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Southeast Alaska News
FAIRBANKS — Alaska Airlines officials plan to provide warm boarding for Fairbanks customers when the company makes the switch from jets to turboprop aircraft on flights to Anchorage.
JUNEAU — Contracting issues have delayed the start of planned cleanup work around abandoned well sites in the Alaska Arctic, a spokeswoman for the U.S. Bureau of Land Management said Tuesday.
FAIRBANKS — A new research ship designed for Arctic waters will take longer than expected to reach Alaska.
The National Science Foundation’s 261-foot Sikuliaq was to reach Seward in January. Its departure from a shipyard in Marinette, Wis., is two to three months behind schedule as builders and operators make adjustments in ship systems, KUAC-radio reported.
The vessel is named for the Inupiat word for young sea ice. The Sikuliaq will be operated by the University of Alaska Fairbanks.
David Hall gives eleven-year-old Star the Reindeer a walk at the Delaney Park Strip near downtown Anchorage on Sunday. Hall said he takes Star for a walk every Sunday and helps take care of her habitat at 10th Avenue and I Street.
The Kensington Mine produced 23,162 ounces of gold during its second quarter of 2013, according to Coeur Mining’s most recent report. Production at Kensington Mine was down 8 percent from the first quarter. Gold production company-wide at Couer was up by 7 percent with 60,757 ounces. Cash operating costs per ounce at Kensington were $1,115, up from $1,055 in the first quarter.
Additional cost reductions at the mine will include a reduction in contract services and lower underground backfill costs as a result of lower prices on backfill material.
Assembly to take up electric rates, land sales and more. Southeast Conference coming to Sitka next week. Judge to weigh Juneau/Petersburg border dispute.
About 250 Panhandle business, government and nonprofit leaders will gather in Sitka Sept. 17-19. It’s the annual meeting of the Southeast Conference, one of the region’s larger organizations.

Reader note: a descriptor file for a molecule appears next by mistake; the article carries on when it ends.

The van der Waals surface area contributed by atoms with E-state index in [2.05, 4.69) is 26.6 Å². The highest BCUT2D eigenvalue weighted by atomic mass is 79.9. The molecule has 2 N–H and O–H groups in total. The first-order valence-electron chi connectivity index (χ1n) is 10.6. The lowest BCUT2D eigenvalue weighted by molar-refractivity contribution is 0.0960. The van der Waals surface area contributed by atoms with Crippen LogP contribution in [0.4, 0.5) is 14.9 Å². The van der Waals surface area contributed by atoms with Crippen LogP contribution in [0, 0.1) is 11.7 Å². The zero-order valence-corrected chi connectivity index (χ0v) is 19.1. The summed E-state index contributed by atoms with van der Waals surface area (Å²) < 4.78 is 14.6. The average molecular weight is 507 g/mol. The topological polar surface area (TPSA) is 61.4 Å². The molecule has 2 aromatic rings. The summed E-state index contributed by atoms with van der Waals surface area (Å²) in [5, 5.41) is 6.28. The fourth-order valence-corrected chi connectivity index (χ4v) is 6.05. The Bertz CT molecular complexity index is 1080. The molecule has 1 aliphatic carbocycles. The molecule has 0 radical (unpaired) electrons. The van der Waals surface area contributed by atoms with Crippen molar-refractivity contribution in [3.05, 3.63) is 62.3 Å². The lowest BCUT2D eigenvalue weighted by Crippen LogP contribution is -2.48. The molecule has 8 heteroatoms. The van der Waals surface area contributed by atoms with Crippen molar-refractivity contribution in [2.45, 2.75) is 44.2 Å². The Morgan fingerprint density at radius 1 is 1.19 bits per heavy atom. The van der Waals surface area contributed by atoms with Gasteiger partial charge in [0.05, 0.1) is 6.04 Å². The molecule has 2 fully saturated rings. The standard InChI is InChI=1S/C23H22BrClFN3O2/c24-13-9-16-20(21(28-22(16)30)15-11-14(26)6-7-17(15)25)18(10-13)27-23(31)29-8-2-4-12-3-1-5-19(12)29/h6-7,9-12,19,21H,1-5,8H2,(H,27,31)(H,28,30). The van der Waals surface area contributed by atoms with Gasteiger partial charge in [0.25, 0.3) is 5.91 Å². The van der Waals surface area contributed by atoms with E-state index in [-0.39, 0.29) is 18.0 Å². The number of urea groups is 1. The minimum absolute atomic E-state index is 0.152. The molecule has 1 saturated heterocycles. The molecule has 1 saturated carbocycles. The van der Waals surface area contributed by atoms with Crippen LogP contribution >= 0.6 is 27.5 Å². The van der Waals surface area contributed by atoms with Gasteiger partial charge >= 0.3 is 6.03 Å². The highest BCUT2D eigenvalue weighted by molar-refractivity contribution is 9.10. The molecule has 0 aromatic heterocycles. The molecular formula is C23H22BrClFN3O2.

This year’s meeting will look toward the sea.
That’s according to Shelly Wright, executive director of the Southeast Conference, which is headquartered in Juneau.
“We’re really focusing on the maritime industry in Southeast Alaska, the seafood industry, some of the transportation industry pieces (and) workforce development,” she says. “(We’re) trying to get back to the small business and how we can grow as a region by growing our businesses.”
The organization has been in the middle of a number of efforts to reinvigorate the region’s logging and wood-processing industry.
Wright says the conference will announce plans at the meeting for its own effort.
“To try to manage the Tongass in the way that’s going to create a universal strategy for habitat as well as resource development.”
Q: “And isn’t that something that the Forest Service is already doing?”
A: “We would like to show them a better way.”
The Southeast Conference meeting will include the release of their annual economic roundup at the meeting. (Click to read the conference agenda.)
And a variety of speakers and panelists will talk about mining, transportation and vocational training.
“It really is a one-stop shopping event where you have access to leadership throughout the region and state,” says Robert Venables of Haines, the organization’s energy coordinator.
“We have agency participation and the communities all have an opportunity just to do lessons learned and share experiences of what they’ve been accomplishing, what they hope to accomplish and how we’re doing,” he says.
Yakutat, for example, is trying to be the first Alaska community to use wave power to generate electricity. The conference will get an update from Columbia Power Technologies, a Lower-48 company working on the project.
Venables says a variety of speakers will provide updates on hydropower, biomass and other energy projects throughout the region.
(We have so much surrounding us with wave, water, wood and wind. Those are the technologies that we really need to tap into,” he says.